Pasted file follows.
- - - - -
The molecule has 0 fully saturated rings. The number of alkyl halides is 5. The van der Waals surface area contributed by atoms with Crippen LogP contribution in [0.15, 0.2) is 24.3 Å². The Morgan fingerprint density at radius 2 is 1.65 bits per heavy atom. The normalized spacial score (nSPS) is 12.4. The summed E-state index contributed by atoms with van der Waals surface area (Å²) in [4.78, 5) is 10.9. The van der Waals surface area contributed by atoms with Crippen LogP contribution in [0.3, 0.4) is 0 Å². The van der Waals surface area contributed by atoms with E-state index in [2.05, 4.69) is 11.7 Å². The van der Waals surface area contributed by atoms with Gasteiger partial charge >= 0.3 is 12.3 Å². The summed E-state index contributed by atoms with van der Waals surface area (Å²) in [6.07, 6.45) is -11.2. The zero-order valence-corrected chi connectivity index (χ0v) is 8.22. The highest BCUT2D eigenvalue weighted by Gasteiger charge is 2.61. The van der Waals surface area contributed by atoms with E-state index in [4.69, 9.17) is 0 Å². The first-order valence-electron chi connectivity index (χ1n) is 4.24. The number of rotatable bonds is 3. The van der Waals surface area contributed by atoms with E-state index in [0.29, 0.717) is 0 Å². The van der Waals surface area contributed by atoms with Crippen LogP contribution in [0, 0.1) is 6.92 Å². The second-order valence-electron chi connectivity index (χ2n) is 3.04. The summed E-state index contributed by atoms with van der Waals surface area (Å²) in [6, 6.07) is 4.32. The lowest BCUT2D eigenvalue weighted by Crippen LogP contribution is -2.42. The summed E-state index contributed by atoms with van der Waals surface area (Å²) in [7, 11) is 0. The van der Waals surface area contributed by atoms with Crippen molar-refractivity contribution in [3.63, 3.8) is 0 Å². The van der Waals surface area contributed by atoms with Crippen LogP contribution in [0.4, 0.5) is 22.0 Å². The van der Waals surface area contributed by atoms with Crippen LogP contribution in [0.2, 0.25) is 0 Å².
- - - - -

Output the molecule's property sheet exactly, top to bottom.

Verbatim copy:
The molecule has 0 fully saturated rings. The number of alkyl halides is 5. The van der Waals surface area contributed by atoms with Crippen LogP contribution in [0.15, 0.2) is 24.3 Å². The Morgan fingerprint density at radius 2 is 1.65 bits per heavy atom. The normalized spacial score (nSPS) is 12.4. The summed E-state index contributed by atoms with van der Waals surface area (Å²) in [4.78, 5) is 10.9. The van der Waals surface area contributed by atoms with Crippen LogP contribution in [0.3, 0.4) is 0 Å². The van der Waals surface area contributed by atoms with E-state index in [2.05, 4.69) is 11.7 Å². The van der Waals surface area contributed by atoms with Gasteiger partial charge >= 0.3 is 12.3 Å². The summed E-state index contributed by atoms with van der Waals surface area (Å²) in [6.07, 6.45) is -11.2. The zero-order valence-corrected chi connectivity index (χ0v) is 8.22. The highest BCUT2D eigenvalue weighted by Gasteiger charge is 2.61. The van der Waals surface area contributed by atoms with E-state index in [4.69, 9.17) is 0 Å². The first-order valence-electron chi connectivity index (χ1n) is 4.24. The number of rotatable bonds is 3. The van der Waals surface area contributed by atoms with E-state index in [0.29, 0.717) is 0 Å². The van der Waals surface area contributed by atoms with Crippen LogP contribution in [0, 0.1) is 6.92 Å². The second-order valence-electron chi connectivity index (χ2n) is 3.04. The summed E-state index contributed by atoms with van der Waals surface area (Å²) in [6, 6.07) is 4.32. The lowest BCUT2D eigenvalue weighted by Crippen LogP contribution is -2.42. The summed E-state index contributed by atoms with van der Waals surface area (Å²) in [7, 11) is 0. The van der Waals surface area contributed by atoms with Crippen molar-refractivity contribution in [3.63, 3.8) is 0 Å². The van der Waals surface area contributed by atoms with Crippen LogP contribution in [0.4, 0.5) is 22.0 Å². The van der Waals surface area contributed by atoms with Crippen LogP contribution in [0.2, 0.25) is 0 Å².